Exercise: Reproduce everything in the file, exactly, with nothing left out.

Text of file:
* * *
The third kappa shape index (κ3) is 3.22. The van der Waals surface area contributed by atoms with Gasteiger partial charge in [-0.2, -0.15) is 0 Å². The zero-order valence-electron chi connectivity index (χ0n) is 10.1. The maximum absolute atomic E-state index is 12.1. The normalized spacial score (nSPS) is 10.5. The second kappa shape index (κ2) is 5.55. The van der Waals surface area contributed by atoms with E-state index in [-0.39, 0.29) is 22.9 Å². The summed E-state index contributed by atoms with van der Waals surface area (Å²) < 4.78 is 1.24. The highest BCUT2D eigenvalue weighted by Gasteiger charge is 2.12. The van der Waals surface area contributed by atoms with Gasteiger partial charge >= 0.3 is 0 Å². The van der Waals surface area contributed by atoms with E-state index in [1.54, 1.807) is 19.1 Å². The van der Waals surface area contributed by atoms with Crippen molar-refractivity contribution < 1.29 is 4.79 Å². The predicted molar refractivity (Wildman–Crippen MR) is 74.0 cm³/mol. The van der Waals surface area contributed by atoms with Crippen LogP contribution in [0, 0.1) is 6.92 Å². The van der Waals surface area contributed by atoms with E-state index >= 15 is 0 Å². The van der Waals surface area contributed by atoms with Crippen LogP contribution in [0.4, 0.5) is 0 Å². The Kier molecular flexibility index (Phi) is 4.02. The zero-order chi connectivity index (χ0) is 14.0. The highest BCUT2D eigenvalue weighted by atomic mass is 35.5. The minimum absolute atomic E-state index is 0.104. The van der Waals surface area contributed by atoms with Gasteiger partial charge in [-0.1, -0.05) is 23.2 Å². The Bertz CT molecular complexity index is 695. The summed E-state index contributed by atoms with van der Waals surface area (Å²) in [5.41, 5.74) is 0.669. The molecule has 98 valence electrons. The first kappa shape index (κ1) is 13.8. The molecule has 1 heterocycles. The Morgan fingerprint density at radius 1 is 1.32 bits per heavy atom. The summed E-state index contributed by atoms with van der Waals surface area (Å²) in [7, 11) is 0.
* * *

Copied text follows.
The third kappa shape index (κ3) is 3.22. The van der Waals surface area contributed by atoms with Gasteiger partial charge in [-0.2, -0.15) is 0 Å². The zero-order valence-electron chi connectivity index (χ0n) is 10.1. The maximum absolute atomic E-state index is 12.1. The normalized spacial score (nSPS) is 10.5. The second kappa shape index (κ2) is 5.55. The van der Waals surface area contributed by atoms with E-state index in [-0.39, 0.29) is 22.9 Å². The summed E-state index contributed by atoms with van der Waals surface area (Å²) < 4.78 is 1.24. The highest BCUT2D eigenvalue weighted by Gasteiger charge is 2.12. The van der Waals surface area contributed by atoms with Gasteiger partial charge >= 0.3 is 0 Å². The van der Waals surface area contributed by atoms with E-state index in [1.54, 1.807) is 19.1 Å². The van der Waals surface area contributed by atoms with Crippen molar-refractivity contribution < 1.29 is 4.79 Å². The predicted molar refractivity (Wildman–Crippen MR) is 74.0 cm³/mol. The van der Waals surface area contributed by atoms with Crippen LogP contribution in [0, 0.1) is 6.92 Å². The van der Waals surface area contributed by atoms with E-state index >= 15 is 0 Å². The van der Waals surface area contributed by atoms with Crippen LogP contribution in [0.4, 0.5) is 0 Å². The Kier molecular flexibility index (Phi) is 4.02. The zero-order chi connectivity index (χ0) is 14.0. The highest BCUT2D eigenvalue weighted by atomic mass is 35.5. The minimum absolute atomic E-state index is 0.104. The van der Waals surface area contributed by atoms with Gasteiger partial charge in [-0.1, -0.05) is 23.2 Å². The Bertz CT molecular complexity index is 695. The summed E-state index contributed by atoms with van der Waals surface area (Å²) in [5.41, 5.74) is 0.669. The molecule has 98 valence electrons. The first kappa shape index (κ1) is 13.8. The molecule has 1 heterocycles. The Morgan fingerprint density at radius 1 is 1.32 bits per heavy atom. The summed E-state index contributed by atoms with van der Waals surface area (Å²) in [7, 11) is 0.